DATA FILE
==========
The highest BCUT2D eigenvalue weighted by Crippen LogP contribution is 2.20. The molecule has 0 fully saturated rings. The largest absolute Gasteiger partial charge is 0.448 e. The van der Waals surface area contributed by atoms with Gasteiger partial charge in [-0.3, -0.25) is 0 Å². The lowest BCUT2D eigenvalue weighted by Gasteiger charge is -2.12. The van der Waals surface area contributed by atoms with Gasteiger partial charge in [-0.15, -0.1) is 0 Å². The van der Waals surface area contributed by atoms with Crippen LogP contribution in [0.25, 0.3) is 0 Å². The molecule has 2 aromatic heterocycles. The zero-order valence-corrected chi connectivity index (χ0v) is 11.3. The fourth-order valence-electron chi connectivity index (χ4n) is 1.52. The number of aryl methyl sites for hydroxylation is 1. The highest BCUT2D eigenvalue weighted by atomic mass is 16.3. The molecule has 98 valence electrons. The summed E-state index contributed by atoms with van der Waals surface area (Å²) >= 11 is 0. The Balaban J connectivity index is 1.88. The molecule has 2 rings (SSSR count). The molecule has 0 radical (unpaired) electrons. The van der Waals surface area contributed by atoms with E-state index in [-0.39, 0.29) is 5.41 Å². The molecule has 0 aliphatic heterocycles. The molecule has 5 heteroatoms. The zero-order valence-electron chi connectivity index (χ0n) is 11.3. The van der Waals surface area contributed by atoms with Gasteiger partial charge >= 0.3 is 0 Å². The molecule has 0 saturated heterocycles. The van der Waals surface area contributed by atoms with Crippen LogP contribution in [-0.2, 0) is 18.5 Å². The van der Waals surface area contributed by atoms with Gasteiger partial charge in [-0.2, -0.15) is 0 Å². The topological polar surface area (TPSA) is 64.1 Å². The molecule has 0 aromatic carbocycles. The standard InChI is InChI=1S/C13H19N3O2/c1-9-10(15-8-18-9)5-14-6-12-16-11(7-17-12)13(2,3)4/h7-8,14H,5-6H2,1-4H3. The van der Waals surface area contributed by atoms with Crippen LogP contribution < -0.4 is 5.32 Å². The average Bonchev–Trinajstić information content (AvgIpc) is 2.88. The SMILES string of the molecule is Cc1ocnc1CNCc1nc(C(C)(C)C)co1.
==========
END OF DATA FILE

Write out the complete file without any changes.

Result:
The highest BCUT2D eigenvalue weighted by Crippen LogP contribution is 2.20. The molecule has 0 fully saturated rings. The largest absolute Gasteiger partial charge is 0.448 e. The van der Waals surface area contributed by atoms with Gasteiger partial charge in [-0.3, -0.25) is 0 Å². The lowest BCUT2D eigenvalue weighted by Gasteiger charge is -2.12. The van der Waals surface area contributed by atoms with Gasteiger partial charge in [-0.15, -0.1) is 0 Å². The van der Waals surface area contributed by atoms with Crippen LogP contribution in [0.25, 0.3) is 0 Å². The molecule has 2 aromatic heterocycles. The zero-order valence-corrected chi connectivity index (χ0v) is 11.3. The fourth-order valence-electron chi connectivity index (χ4n) is 1.52. The number of aryl methyl sites for hydroxylation is 1. The highest BCUT2D eigenvalue weighted by atomic mass is 16.3. The molecule has 98 valence electrons. The summed E-state index contributed by atoms with van der Waals surface area (Å²) >= 11 is 0. The Balaban J connectivity index is 1.88. The molecule has 2 rings (SSSR count). The molecule has 0 radical (unpaired) electrons. The van der Waals surface area contributed by atoms with E-state index in [-0.39, 0.29) is 5.41 Å². The molecule has 0 aliphatic heterocycles. The molecule has 5 heteroatoms. The zero-order valence-electron chi connectivity index (χ0n) is 11.3. The van der Waals surface area contributed by atoms with Gasteiger partial charge >= 0.3 is 0 Å². The molecule has 0 saturated heterocycles. The van der Waals surface area contributed by atoms with Crippen LogP contribution in [-0.2, 0) is 18.5 Å². The van der Waals surface area contributed by atoms with Gasteiger partial charge in [-0.2, -0.15) is 0 Å². The topological polar surface area (TPSA) is 64.1 Å². The molecule has 0 aromatic carbocycles. The standard InChI is InChI=1S/C13H19N3O2/c1-9-10(15-8-18-9)5-14-6-12-16-11(7-17-12)13(2,3)4/h7-8,14H,5-6H2,1-4H3. The van der Waals surface area contributed by atoms with Crippen LogP contribution < -0.4 is 5.32 Å². The average Bonchev–Trinajstić information content (AvgIpc) is 2.88. The SMILES string of the molecule is Cc1ocnc1CNCc1nc(C(C)(C)C)co1.